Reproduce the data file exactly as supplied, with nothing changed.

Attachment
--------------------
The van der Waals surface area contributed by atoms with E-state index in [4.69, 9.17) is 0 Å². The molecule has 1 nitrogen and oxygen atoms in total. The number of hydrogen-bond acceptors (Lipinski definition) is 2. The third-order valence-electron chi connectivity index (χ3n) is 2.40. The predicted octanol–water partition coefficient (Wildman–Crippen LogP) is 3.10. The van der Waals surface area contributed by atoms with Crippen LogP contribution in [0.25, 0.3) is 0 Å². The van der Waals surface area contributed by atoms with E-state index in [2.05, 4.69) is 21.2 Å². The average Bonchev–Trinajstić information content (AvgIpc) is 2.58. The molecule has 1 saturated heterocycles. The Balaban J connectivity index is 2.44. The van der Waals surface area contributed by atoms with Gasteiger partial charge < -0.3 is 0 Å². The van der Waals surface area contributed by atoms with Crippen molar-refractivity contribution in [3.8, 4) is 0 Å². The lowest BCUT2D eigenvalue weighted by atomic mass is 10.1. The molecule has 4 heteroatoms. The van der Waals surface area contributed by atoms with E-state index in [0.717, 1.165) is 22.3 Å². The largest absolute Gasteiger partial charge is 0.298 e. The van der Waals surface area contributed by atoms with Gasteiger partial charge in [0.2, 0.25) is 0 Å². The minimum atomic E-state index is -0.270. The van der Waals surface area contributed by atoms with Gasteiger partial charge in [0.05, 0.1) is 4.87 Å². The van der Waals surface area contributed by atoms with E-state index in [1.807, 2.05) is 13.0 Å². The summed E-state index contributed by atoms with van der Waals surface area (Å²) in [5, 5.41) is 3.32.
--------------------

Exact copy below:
The van der Waals surface area contributed by atoms with E-state index in [4.69, 9.17) is 0 Å². The molecule has 1 nitrogen and oxygen atoms in total. The number of hydrogen-bond acceptors (Lipinski definition) is 2. The third-order valence-electron chi connectivity index (χ3n) is 2.40. The predicted octanol–water partition coefficient (Wildman–Crippen LogP) is 3.10. The van der Waals surface area contributed by atoms with Crippen LogP contribution in [0.25, 0.3) is 0 Å². The van der Waals surface area contributed by atoms with E-state index in [2.05, 4.69) is 21.2 Å². The average Bonchev–Trinajstić information content (AvgIpc) is 2.58. The molecule has 1 saturated heterocycles. The Balaban J connectivity index is 2.44. The van der Waals surface area contributed by atoms with Gasteiger partial charge < -0.3 is 0 Å². The van der Waals surface area contributed by atoms with Crippen molar-refractivity contribution in [3.8, 4) is 0 Å². The lowest BCUT2D eigenvalue weighted by atomic mass is 10.1. The molecule has 4 heteroatoms. The van der Waals surface area contributed by atoms with E-state index in [0.717, 1.165) is 22.3 Å². The largest absolute Gasteiger partial charge is 0.298 e. The van der Waals surface area contributed by atoms with Gasteiger partial charge in [0.2, 0.25) is 0 Å². The minimum atomic E-state index is -0.270. The van der Waals surface area contributed by atoms with Gasteiger partial charge in [0.05, 0.1) is 4.87 Å². The van der Waals surface area contributed by atoms with E-state index in [1.807, 2.05) is 13.0 Å². The summed E-state index contributed by atoms with van der Waals surface area (Å²) in [5, 5.41) is 3.32.